Figure 1: vCenter within VMware Cloud on AWS showing the layout of the virtual machines for a CDH cluster.

Cloudera Manager is supplied with the hostnames and IP addresses of the “hosts” or virtual machines that it is installing to. You may wish to configure the root and other device sizes on these virtual machines ahead of time, if needed. There are guidelines for these in the Cloudera reference architecture document for AWS.

Once the Cloudera CDH software installation is completed in Cloudera Manager, the virtual machines now contain the various processes or roles that are needed in the cluster (CDH Masters, Workers and Gateways).

Our example virtualized CDH cluster is composed of

  • two Master virtual machines (in our example, the VMs named cmast1, cmast2),
  • three Worker (or “datanode”) virtual machines (cw[1-3]) and
  • one Gateway virtual machine (cgw1)
  • This is a very minimally-sized cluster built to prove the concept of access to S3 – the topology of the CDH cluster may be much larger in your deployments.

    As an interesting point, in our testing, we run a set of virtual machines containing standalone Spark alongside the Cloudera CDH cluster on the same set of 4 host servers that were allocated to our SDDC. This is seen in the bottom left side of Figure 1 also.

    We need to ensure that the cluster has access to our S3 bucket and so we provide the S3 access key and secret key in the /etc/conf/spark/spark-defaults.conf file on the virtual machine in which we execute our “spark-submit” command. The file has the following contents in our test setup (We added only the last two lines with their appropriate values, omitted here).

    Figure 2: The contents of the file “/etc/spark-conf/spark-defaults.conf” on the virtual machine where the job is submitted (the spark-driver virtual machine).

    The keys shown in the final lines of the above file are created by using the AWS Console as the owner of the S3 bucket.

    The access key and secret key are obtained by logging in to the AWS Management Console and then going to the “My Security Credentials” under your login user name. Then proceed to “Continue to Security Credentials”. By clicking on the Access Keys item below you can have the capability to generate your keys and capture them for use in secure access to your S3 data.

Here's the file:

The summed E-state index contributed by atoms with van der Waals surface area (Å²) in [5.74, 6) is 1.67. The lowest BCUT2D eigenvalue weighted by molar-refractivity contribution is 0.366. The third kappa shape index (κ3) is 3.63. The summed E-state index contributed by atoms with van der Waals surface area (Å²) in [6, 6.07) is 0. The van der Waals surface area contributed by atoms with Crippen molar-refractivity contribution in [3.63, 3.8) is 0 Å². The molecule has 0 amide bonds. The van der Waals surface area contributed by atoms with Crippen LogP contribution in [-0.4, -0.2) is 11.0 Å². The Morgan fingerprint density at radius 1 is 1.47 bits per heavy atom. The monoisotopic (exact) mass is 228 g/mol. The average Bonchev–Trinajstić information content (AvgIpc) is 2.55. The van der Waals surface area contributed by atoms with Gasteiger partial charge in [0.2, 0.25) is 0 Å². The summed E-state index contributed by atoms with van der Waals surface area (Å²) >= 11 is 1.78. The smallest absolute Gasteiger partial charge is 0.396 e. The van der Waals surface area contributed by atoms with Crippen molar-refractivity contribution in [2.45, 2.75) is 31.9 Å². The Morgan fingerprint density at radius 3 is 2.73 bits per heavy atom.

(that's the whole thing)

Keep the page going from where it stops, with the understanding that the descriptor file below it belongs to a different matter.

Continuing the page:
Figure 3: Getting your Access Keys in the AWS Management Console.

    As a best practice, it is recommended to not store the access AWS key and secret key for your user ID in a file. However, at the time of this writing, the alternate method, i.e. the use of an IAM role, is not supported.

    Certain configurations need to be done in order to have the correct Java and Spark environments available for the test. The JAVA_HOME and SPARK_HOME environment variables were set as shown in the example .bash_profile from the user’s home directory below.

    Figure 4 The .bash_profile file for the root user showing the environment variable settings needed.

    Once your CDH cluster is up and running, you can check within the Cloudera Manager tool to ensure that the Spark service is running on that cluster. If not, go ahead and start it. Wait for the Spark service to be successfully started.

    We can now submit a job to the Spark Driver virtual machine that will read data from an object in one of our S3 buckets. The Spark Driver VM in this case is our cgw1 virtual machine, but you could choose any virtual machine in the cluster to do this. The command we will use on logging in to the Spark Driver virtual machine to submit that job is as shown in Figure 5 below.

    The “–deploy-mode” option in the “spark-submit” command below refers to the location of the Spark Driver process, in our case it is in the “client” virtual machine. This is the virtual machine where the Spark job is first invoked. There is an alternate design that allows the Spark Driver to execute within an Application Master process that is created by the YARN ResourceManager in a separate virtual machine. That is referred to as “cluster” mode, but for simplicity we use “client” mode here. You would use “cluster” mode more in production systems, whereas here we are showing what a developer may use.

    Figure 5: The Spark Submit command used to run a test of the connection to S3.

    The job reads 100MB of data from an object in the named S3 buckets and counts the number of lines it finds in the file. The particular S3 object being read is identified with the “s3a://” prefix above.

    The Spark code that is executed as part of the ReadTest class shown in figure 6 is a simple Scala read of a text file of 100MB in size into memory and having read it, the program counts the number of lines in it (with the file.count() line of code). This is to ensure that a Spark “action” is taken to work around the lazy evaluation of RDDs in Spark.

    Figure 6: The Scala source for the ReadTest program for S3 access in Spark.

    Data may also be written back to the S3 bucket if required. For that purpose, the user would also need to have “hdfs” user permissions, as some local metadata is kept there. As we have shown here, you may now use your CDH-based Spark cluster on VMware Cloud on AWS to access S3 data.


    Users of big data systems based on the Spark and Cloudera CDH distributed platforms want to use large quantities of data that are stored in AWS S3 buckets. The Spark platform may be run on VMware Cloud on AWS within a number of virtual machines that together make up a Cloudera CDH cluster. We have shown here we can access AWS S3 buckets for data from those CDH virtual machines and from Spark application consumers of that data within them. The popular AWS S3 storage service may now be used as an additional (or even a substitute) storage to traditional HDFS for Spark programs running on VMware Cloud on AWS.